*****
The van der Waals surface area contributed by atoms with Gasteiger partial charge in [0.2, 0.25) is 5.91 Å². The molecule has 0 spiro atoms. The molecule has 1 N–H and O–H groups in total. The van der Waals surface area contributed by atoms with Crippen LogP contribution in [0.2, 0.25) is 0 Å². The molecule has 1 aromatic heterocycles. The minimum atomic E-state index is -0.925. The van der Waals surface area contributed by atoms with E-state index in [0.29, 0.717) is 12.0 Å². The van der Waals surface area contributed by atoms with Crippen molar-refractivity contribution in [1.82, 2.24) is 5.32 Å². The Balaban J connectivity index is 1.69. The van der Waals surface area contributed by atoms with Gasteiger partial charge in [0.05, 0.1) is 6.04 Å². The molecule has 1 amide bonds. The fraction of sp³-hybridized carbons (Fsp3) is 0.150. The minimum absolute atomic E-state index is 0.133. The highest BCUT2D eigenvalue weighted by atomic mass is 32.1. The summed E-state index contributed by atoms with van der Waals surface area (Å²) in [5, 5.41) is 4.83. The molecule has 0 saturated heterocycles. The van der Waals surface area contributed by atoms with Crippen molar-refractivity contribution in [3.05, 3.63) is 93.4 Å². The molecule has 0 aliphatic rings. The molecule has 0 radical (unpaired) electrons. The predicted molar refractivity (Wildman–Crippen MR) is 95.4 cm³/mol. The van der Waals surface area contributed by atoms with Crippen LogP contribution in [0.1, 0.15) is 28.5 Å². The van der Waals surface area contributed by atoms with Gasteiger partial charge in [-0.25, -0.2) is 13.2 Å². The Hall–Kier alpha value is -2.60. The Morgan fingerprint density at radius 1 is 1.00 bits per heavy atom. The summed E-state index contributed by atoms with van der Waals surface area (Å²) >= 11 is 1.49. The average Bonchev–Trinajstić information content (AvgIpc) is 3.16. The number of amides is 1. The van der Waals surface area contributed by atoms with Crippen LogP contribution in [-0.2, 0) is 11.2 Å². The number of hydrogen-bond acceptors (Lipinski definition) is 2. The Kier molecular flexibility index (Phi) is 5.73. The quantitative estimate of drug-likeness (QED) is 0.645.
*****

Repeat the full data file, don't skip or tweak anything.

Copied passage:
The van der Waals surface area contributed by atoms with Gasteiger partial charge in [0.2, 0.25) is 5.91 Å². The molecule has 0 spiro atoms. The molecule has 1 N–H and O–H groups in total. The van der Waals surface area contributed by atoms with Crippen LogP contribution in [0.2, 0.25) is 0 Å². The molecule has 1 aromatic heterocycles. The minimum atomic E-state index is -0.925. The van der Waals surface area contributed by atoms with E-state index in [0.29, 0.717) is 12.0 Å². The van der Waals surface area contributed by atoms with Crippen molar-refractivity contribution in [1.82, 2.24) is 5.32 Å². The Balaban J connectivity index is 1.69. The van der Waals surface area contributed by atoms with Gasteiger partial charge in [0.05, 0.1) is 6.04 Å². The molecule has 1 amide bonds. The fraction of sp³-hybridized carbons (Fsp3) is 0.150. The minimum absolute atomic E-state index is 0.133. The highest BCUT2D eigenvalue weighted by atomic mass is 32.1. The summed E-state index contributed by atoms with van der Waals surface area (Å²) in [5, 5.41) is 4.83. The molecule has 0 saturated heterocycles. The van der Waals surface area contributed by atoms with Crippen molar-refractivity contribution in [3.05, 3.63) is 93.4 Å². The molecule has 0 aliphatic rings. The molecule has 0 radical (unpaired) electrons. The predicted molar refractivity (Wildman–Crippen MR) is 95.4 cm³/mol. The van der Waals surface area contributed by atoms with Crippen LogP contribution in [0.1, 0.15) is 28.5 Å². The van der Waals surface area contributed by atoms with Gasteiger partial charge in [-0.25, -0.2) is 13.2 Å². The Hall–Kier alpha value is -2.60. The Morgan fingerprint density at radius 1 is 1.00 bits per heavy atom. The summed E-state index contributed by atoms with van der Waals surface area (Å²) >= 11 is 1.49. The average Bonchev–Trinajstić information content (AvgIpc) is 3.16. The number of amides is 1. The van der Waals surface area contributed by atoms with Crippen LogP contribution in [-0.2, 0) is 11.2 Å². The number of hydrogen-bond acceptors (Lipinski definition) is 2. The Kier molecular flexibility index (Phi) is 5.73. The quantitative estimate of drug-likeness (QED) is 0.645.